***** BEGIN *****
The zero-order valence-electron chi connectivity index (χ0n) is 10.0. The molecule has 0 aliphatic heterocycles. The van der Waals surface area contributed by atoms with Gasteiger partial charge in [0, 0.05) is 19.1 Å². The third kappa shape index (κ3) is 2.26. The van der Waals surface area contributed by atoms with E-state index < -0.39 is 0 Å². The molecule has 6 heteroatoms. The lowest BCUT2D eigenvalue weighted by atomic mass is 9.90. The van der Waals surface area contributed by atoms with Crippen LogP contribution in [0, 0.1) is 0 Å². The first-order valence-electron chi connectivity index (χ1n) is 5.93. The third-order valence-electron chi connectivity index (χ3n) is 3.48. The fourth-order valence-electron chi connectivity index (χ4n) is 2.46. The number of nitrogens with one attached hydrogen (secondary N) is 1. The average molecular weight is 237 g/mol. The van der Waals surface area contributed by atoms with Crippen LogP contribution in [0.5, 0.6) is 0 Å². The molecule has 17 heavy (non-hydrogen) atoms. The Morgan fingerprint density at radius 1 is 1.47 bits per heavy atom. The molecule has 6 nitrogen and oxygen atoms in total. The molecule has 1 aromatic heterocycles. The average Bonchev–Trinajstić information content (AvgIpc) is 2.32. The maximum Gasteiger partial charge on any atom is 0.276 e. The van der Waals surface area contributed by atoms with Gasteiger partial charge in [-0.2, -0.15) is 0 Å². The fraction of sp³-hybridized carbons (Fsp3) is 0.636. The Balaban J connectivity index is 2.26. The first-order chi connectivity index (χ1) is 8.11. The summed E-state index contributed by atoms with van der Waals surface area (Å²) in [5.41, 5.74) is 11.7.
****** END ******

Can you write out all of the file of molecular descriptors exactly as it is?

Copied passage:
The zero-order valence-electron chi connectivity index (χ0n) is 10.0. The molecule has 0 aliphatic heterocycles. The van der Waals surface area contributed by atoms with Gasteiger partial charge in [0, 0.05) is 19.1 Å². The third kappa shape index (κ3) is 2.26. The van der Waals surface area contributed by atoms with E-state index < -0.39 is 0 Å². The molecule has 6 heteroatoms. The lowest BCUT2D eigenvalue weighted by atomic mass is 9.90. The van der Waals surface area contributed by atoms with Crippen LogP contribution in [0, 0.1) is 0 Å². The first-order valence-electron chi connectivity index (χ1n) is 5.93. The third-order valence-electron chi connectivity index (χ3n) is 3.48. The fourth-order valence-electron chi connectivity index (χ4n) is 2.46. The number of nitrogens with one attached hydrogen (secondary N) is 1. The average molecular weight is 237 g/mol. The van der Waals surface area contributed by atoms with Crippen LogP contribution in [0.5, 0.6) is 0 Å². The molecule has 17 heavy (non-hydrogen) atoms. The Morgan fingerprint density at radius 1 is 1.47 bits per heavy atom. The molecule has 6 nitrogen and oxygen atoms in total. The molecule has 1 aromatic heterocycles. The average Bonchev–Trinajstić information content (AvgIpc) is 2.32. The maximum Gasteiger partial charge on any atom is 0.276 e. The van der Waals surface area contributed by atoms with Gasteiger partial charge in [-0.2, -0.15) is 0 Å². The fraction of sp³-hybridized carbons (Fsp3) is 0.636. The Balaban J connectivity index is 2.26. The first-order chi connectivity index (χ1) is 8.11. The summed E-state index contributed by atoms with van der Waals surface area (Å²) in [5.41, 5.74) is 11.7.